Potentially very useful. Several groups have been playing with ideas ranging from simple adapters to the optics of a smartphone camera to very novel optics. The notion of a mobile computer with net that can send images from arbitrary detectors is very compelling. I think there is going to be a lot of innovation in this area.
An example from a year and a half ago in PLoS one
1 Center for Biophotonics Science and Technology, University of California Davis, Sacramento, California, United States of America, 2 California Lutheran University, Thousand Oaks, California, United States of America, 3 California State University Sacramento, Sacramento, California, United States of America, 4 Department of Pathology and Laboratory Medicine, University of California Davis, Sacramento, California, United States of America, 5 Department of Neurological Surgery, University of California Davis, Sacramento, California, United States of America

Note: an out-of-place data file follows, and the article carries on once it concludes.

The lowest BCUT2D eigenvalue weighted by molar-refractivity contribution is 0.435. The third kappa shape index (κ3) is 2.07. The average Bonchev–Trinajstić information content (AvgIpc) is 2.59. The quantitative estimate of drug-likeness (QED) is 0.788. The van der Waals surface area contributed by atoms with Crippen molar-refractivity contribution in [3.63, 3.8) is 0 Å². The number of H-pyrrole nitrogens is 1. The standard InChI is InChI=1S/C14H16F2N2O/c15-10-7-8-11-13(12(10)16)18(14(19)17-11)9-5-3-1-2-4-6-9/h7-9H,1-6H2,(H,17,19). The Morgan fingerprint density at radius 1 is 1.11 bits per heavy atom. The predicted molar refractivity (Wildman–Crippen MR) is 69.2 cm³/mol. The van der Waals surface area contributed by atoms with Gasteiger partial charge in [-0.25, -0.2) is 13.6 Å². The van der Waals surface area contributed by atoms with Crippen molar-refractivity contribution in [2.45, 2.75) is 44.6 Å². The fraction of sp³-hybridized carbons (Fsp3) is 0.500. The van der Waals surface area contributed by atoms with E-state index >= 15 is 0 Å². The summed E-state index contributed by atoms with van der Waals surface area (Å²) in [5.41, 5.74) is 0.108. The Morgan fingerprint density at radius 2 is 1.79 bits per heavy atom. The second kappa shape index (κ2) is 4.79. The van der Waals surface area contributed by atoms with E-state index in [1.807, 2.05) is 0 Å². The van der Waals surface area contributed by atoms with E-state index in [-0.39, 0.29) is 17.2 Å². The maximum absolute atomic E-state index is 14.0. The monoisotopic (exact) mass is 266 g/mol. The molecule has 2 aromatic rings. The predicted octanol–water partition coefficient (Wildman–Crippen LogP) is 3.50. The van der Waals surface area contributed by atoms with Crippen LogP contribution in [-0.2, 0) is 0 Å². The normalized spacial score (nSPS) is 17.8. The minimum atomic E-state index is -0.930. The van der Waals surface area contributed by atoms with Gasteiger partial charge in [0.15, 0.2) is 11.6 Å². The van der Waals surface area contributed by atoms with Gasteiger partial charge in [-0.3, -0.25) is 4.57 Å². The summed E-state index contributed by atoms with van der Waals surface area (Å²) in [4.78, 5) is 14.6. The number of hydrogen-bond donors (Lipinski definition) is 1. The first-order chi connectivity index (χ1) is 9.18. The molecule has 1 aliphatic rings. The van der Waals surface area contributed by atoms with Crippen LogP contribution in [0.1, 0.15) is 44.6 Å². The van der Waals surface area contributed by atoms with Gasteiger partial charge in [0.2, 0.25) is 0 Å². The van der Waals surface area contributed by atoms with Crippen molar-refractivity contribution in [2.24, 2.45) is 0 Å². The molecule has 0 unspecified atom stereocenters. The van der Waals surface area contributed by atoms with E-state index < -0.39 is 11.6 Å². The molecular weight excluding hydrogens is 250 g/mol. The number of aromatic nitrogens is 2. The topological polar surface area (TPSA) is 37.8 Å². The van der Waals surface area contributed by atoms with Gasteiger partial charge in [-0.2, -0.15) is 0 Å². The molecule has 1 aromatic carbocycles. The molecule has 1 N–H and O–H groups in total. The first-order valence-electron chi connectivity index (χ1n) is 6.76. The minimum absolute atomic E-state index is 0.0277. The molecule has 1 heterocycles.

In this paper we report the development of two attachments to a commercial cell phone that transform the phone's integrated lens and image sensor into a 350× microscope and visible-light spectrometer. The microscope is capable of transmission and polarized microscopy modes and is shown to have 1.5 micron resolution and a usable field-of-view of 150×150 with no image processing, and approximately 350×350 when post-processing is applied. The spectrometer has a 300 nm bandwidth with a limiting spectral resolution of close to 5 nm. We show applications of the devices to medically relevant problems. In the case of the microscope, we image both stained and unstained blood-smears showing the ability to acquire images of similar quality to commercial microscope platforms, thus allowing diagnosis of clinical pathologies. With the spectrometer we demonstrate acquisition of a white-light transmission spectrum through diffuse tissue as well as the acquisition of a fluorescence spectrum. We also envision the devices to have immediate relevance in the educational field.